Thursday, September 2, 2021

Wear The Darrn Dress - An Essay


NOVEMBER 4, 2015

I stared at the dress for a long while.

It was just that pretty. Strapless with a gathered bodice, falling straight down to the floor. Navy blue with a shock of white, citron and hot pink flowers scattered about. Pockets. I reached out to touch the material, and the slinky rayon draped over my fingers like melted candle wax. I was in love. I was emotionally involved with a piece of clothing.

I eagerly pulled it on in front of the full length mirror, assuming I’d emerge as some sort of Aphrodite. I was a little deflated when I saw it was me standing there. The dress was still stunning. I tried to focus on that. But then I snuck a glimpse of my exposed arms, which looked woefully devoid of any definition. My hair—thrown up in a messy bun—suddenly looked dowdy, and a bit ratty. And my stomach, oh Lord, my stomach. It looked like there was still a baby in there. Not a large baby, I suppose. But a baby, nonetheless. My second round of pregnancy had left me with a belly that refused to deflate in Heidi Klum-like fashion.

Even with all the feelings, I couldn’t not buy that darn dress. Because we were in a relationship now.

So I took it home and ever-so-carefully hung it up in my closet.

And there it stayed.

I kept waiting for the right occasion, the right hair day, the right my-face-isn’t-breaking-out day. But the day never came. And I realized something:

I felt unworthy of the dress. [been there

It was just too beautiful. Someone else deserved to wear that dress. Someone who was about ten pounds lighter than me, who had clear skin and bouncy hair and super sparkly teeth. Someone who had abs. Even one ab would suffice.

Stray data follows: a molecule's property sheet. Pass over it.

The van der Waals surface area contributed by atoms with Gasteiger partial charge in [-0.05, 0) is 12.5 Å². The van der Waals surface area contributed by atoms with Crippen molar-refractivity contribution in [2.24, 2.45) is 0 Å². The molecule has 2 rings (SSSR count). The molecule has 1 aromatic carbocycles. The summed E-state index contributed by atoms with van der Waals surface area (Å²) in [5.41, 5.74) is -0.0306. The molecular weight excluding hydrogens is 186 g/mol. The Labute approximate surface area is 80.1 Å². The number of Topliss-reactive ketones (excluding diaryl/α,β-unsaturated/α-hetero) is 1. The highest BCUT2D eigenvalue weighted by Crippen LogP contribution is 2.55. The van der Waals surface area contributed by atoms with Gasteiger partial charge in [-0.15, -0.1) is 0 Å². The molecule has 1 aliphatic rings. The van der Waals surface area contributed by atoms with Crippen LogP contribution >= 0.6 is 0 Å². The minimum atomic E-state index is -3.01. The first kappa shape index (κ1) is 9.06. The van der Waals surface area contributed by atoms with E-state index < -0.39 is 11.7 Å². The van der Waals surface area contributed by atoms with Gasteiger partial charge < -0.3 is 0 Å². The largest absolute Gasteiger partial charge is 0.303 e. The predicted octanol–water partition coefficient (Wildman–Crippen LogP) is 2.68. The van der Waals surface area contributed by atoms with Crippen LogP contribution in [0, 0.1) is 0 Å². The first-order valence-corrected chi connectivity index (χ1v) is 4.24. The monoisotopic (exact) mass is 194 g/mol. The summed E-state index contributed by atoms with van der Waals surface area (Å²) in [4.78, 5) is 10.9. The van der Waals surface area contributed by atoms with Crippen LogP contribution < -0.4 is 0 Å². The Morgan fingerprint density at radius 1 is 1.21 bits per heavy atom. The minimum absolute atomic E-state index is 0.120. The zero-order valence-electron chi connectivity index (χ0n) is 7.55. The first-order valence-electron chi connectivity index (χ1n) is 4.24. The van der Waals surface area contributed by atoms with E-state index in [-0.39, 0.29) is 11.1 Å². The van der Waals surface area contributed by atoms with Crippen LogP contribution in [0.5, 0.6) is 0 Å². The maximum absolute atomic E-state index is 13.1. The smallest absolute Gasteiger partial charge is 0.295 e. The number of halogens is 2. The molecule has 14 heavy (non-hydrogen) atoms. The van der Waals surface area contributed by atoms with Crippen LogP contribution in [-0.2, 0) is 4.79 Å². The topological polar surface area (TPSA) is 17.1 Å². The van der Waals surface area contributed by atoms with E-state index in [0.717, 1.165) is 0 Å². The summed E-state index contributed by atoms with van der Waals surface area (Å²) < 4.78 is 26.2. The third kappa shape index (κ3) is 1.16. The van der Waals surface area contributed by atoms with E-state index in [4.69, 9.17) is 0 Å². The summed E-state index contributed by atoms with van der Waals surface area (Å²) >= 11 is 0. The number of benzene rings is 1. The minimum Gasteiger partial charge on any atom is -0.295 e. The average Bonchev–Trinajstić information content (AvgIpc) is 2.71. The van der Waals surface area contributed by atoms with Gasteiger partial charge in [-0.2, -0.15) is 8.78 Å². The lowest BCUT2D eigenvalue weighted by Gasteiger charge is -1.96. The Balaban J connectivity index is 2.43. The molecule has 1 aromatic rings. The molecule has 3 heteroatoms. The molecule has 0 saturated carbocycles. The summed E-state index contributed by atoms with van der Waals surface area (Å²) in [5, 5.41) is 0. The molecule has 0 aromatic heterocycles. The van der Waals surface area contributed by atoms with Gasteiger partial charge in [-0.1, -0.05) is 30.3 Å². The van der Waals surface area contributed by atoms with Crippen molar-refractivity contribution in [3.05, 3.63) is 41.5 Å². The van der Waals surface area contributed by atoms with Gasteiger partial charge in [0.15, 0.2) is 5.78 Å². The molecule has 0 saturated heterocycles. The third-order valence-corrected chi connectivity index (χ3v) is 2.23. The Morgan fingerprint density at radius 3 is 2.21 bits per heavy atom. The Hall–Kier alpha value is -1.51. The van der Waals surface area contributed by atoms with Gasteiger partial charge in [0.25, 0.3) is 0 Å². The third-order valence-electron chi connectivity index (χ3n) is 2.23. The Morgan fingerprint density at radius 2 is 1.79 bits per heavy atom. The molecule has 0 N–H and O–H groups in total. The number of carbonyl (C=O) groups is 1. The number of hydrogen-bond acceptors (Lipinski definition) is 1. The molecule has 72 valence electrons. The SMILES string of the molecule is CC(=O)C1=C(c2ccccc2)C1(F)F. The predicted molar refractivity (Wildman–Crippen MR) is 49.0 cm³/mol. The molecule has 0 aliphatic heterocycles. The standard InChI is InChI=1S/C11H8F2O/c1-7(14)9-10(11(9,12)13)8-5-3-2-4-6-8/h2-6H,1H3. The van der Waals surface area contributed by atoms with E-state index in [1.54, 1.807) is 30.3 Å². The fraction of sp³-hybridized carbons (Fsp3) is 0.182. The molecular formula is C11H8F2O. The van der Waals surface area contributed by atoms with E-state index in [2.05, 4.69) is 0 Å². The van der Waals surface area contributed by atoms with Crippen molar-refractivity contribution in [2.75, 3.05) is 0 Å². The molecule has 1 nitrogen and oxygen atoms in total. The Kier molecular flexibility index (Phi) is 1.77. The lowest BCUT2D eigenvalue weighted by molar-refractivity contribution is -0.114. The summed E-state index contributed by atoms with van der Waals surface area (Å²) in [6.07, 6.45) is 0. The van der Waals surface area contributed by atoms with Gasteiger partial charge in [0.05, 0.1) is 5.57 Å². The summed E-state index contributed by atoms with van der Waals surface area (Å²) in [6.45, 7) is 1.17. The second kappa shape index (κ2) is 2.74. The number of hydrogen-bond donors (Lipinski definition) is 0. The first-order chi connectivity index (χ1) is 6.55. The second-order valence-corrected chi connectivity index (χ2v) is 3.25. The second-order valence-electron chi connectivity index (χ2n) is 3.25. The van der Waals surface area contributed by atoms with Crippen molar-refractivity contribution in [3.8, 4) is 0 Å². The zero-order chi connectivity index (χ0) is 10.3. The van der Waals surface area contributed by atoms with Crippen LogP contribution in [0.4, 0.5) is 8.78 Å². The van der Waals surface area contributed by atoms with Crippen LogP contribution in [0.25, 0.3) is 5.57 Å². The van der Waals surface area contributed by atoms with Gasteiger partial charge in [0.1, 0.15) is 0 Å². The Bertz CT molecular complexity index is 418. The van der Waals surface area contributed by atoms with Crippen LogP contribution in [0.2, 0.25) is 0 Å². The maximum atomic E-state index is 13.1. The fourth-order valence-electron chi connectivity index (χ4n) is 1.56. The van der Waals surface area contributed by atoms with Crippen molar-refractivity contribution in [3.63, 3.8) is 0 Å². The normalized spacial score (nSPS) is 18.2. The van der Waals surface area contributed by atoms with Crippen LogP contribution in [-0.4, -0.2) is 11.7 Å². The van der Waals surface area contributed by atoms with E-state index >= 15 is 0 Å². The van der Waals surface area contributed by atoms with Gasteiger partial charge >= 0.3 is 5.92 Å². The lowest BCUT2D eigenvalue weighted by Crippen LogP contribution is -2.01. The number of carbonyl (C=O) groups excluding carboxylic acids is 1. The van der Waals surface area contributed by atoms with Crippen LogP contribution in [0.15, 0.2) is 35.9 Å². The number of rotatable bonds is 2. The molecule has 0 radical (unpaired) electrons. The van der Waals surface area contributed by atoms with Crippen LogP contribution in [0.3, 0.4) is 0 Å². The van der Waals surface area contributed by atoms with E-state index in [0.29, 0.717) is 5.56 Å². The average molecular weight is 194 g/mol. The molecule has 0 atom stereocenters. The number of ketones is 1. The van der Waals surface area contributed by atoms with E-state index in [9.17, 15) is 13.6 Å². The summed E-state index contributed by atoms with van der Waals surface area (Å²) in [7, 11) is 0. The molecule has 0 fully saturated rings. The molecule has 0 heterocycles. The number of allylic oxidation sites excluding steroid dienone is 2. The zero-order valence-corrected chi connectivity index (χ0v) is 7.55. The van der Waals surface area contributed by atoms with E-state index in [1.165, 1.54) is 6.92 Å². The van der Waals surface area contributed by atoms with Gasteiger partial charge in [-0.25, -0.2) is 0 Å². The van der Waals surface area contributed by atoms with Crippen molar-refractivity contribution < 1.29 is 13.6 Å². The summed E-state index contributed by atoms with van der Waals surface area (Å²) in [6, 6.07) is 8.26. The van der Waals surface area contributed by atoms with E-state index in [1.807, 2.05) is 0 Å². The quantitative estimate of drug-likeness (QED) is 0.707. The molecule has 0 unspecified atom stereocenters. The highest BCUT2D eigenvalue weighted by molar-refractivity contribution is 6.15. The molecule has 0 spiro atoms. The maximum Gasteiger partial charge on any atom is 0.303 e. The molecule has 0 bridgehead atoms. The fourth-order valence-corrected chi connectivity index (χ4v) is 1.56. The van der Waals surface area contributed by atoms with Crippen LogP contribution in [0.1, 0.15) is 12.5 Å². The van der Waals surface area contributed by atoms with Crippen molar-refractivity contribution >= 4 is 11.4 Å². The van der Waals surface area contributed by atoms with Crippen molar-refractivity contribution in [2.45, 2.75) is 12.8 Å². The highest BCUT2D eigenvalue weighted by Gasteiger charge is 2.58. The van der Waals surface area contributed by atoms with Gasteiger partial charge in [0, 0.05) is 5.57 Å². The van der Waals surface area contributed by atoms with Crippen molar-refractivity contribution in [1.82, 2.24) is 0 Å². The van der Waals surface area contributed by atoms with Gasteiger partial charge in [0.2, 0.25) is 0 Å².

Someday, maybe, I would be enough to wear the dress. But not today.

This went on for months. In the heat of summer, mind you. When a strapless maxi dress would actually have been quite useful.

I woke up one Saturday morning, groggy and bleary eyed. I had a meeting that morning. It was not a meeting I typically dressed up for. But the sun was unabashedly gleaming through the clouds, and it made me feel buoyant and a little brave. Also, I had no clean clothes.

I shimmied the dress on, adding a chunky green necklace to make me feel less bare. I took a few extra minutes to do my hair. When I surveyed my handiwork, I had to admit I looked ok. I actually felt pretty good...

Read more on Megan's Blog 

It was the way it made me feel inside, which couldn’t help but radiate all over my outside. It felt like my true self had shown up at that meeting. Fully and completely... No one is going to think that you’re trying too hard. Or that you don’t deserve to wear something so gorgeous.

They’re just going to see you. Being fully and completely yourself.

Just wear the darn dress.



  1. Rhonda, this essay struck a cord with me, it reminded me of a similar experience, I had with a white suit, I wrote an article about it for Femulate awhile back. It was gratifying and validating to hear a similar story and feelings from a cisgender woman.

    For what its worth


    1. Thanks for the comment Paula

      I love the point "I felt unworthy of the dress." I have felt that way...